Vascular Lesions of the Brain


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Vascular Lesions of the Brain

  1. 1. Vascular Lesions of the Brain 22 APRIL 2014
  2. 2. Contents  AVMs  Dural AVF  CCF  Cavernoma  Capillary telengiectasia  Venous angioma  Aneurysm  Moya-moya  Sturge–Weber Syndrome  Vein of Galen malformation  Dissection of Carotid and Vertebral Arteries  Cerebral Venous Thrombosis
  3. 3. AVMs  True arteriovenous malformations (AVM’s) are characterised by the absence of a capillary bed and thus the presence of a high-flow arteriovenous shunt  It accounts for approximately 2% of all haemorrhagic strokes;  These entity tends to occur in younger patients  Hospital based autopsy studies have reflected prevalence rates of up to 600 per 100,000 persons.  It was generally agreed that the incidence rates for AVMs are about 1 per 100,000 person years.
  4. 4. AVMs  Brain parenchyma may be found between the vessels depending on the size of the AVM nidus,  A diffuse nidus is more likely to have cerebral parenchyma within it compared to a tight nidus.  The most common modes of presentation:  Haemorrhage  The most common presentation and occurs in 50-65% of patients  The risk of AVM haemorrhage has been calculated to be between to 2 to 4% per year  The location of haemorrhage can be either primarily intraparenchymal (lobar), subarachnoid, intraventricular or any combination of the above.
  5. 5. AVMs  Seizures  occur in 30% of patients  Generalised seizures or partial seizures with secondary generalisation.  Higher risk of seizure if the size of the nidus >6cm  Headache  11 to 14%  Benign headache (same side of the lesion and is usually non-pulsating)  The evidence of a sentinel intracerebral haemorrhage.  Focal Neurological Deficit  less than 10%  deficits may be transient, persistent or sometimes progressive.  The incidence of aneurysms in relationship to AVM’s is 10-25%
  6. 6. AVMs: Imaging Modalities  Computed Tomography (CT)  Atypical pattern of the haemorrhage  Calcification of AVM vessels  Intravenous contrast may show a serpiginous area of enhancement  CT Angiography (CTA)  Evaluation of the cerebral vasculature  3 dimensional imaging
  7. 7. AVMs: Imaging Modalities  Magnetic Resonance Imaging (MRI)  Evaluation of the nidus size and its anatomical relationship, with MR angiography (MRA)  MRI’s are best used to identify high flow AVM’s as they show up as signal voids due to the rapidly flowing blood.  Functional MR imaging (fMRI) has resulted in the merger of anatomic and functional detail allowing for significantly improved pre-operative planning.
  8. 8. AVMs: Imaging Modalities  Digital Subtraction Angiography (DSA)  Gold standard modality in the imaging of AVM’s.  It has a high spatial (0.2mm) and temporal resolution (up to 24 frames/s) when compared to other modalities  It is the best modality in assessing the dynamic flow of AVM’s as the speed of contrast passing through the AVM allows us to assess it as a high or low flow shunt.  Accurate detection of intranidal aneurysms  Invasive technique  Neurological complications (0.3%)  Groin haematomas (6.9 to 8.1%)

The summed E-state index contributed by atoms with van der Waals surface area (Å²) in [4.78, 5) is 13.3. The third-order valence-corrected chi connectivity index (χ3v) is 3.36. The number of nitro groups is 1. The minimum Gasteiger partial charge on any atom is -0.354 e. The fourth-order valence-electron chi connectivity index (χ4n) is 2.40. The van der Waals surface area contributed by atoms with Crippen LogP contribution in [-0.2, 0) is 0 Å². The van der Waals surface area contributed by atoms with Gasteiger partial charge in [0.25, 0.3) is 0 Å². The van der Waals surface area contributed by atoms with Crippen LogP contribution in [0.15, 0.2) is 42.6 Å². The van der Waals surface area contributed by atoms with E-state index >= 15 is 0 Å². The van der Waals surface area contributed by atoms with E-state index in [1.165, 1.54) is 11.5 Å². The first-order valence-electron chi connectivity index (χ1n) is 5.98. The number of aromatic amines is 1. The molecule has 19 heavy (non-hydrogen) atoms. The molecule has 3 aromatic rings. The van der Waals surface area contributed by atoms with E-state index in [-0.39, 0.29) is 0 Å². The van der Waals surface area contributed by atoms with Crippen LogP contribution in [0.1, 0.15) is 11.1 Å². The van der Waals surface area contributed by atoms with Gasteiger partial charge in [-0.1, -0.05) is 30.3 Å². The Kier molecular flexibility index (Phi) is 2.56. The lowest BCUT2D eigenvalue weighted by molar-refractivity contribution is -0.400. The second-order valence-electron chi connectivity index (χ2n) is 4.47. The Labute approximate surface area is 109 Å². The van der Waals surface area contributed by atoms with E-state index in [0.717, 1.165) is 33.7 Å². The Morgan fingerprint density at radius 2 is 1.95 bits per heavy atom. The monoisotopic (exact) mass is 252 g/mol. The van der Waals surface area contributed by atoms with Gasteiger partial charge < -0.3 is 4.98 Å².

9. 9. AVMs: Treatment  3 main methods include:  Microsurgical resection,  Stereotactic radiosurgery and  Cerebral embolisation.  Treatment method based on the classification of AVM’s.  Widely used grading methods for AVM’s is the Spetzler-Martin classification
  10. 10. Spetzler-Martin classificationSpetzler-Martin classification
  11. 11. Dural Arterio-Venous Fistula (d AVF)  DAVFs account for 10–15% of all intracranial vascular malformations.  The fistulas are more frequent among middle- aged and older patients, though younger patients and children can be affected.  DAVFs consist of a shunt between dural arteries and sinuses, either directly or mediated by cortical or other sinusal veins.  DAVF is considered to be an acquired pathology.  DAVFs are preceded by thrombosis of a sinus.  When the lumen recanalizes, microscopic AV shunts, normally present within the wall of the sinus, may enlarge and open into the sinus.
  12. 12. Dural Arterio-Venous Fistula (d AVF)  Many DAVFs remain asymptomatic or have a benign course.  In other cases, DAVFs can have a more aggressive course, characterized by cranial nerve palsy, ischemia, hemorrhage, and cognitive disorders.  Symptoms are related to the location of fistula with its connecting veins and venous hypertension.  Venous connections could be either or both at cortical and epidural space.  Cortical venous drainage might be the cause of intracranial bleeding which is one of the most dangerous clinical manifestations.  If it goes into spinal veins, myelopathy will be observed.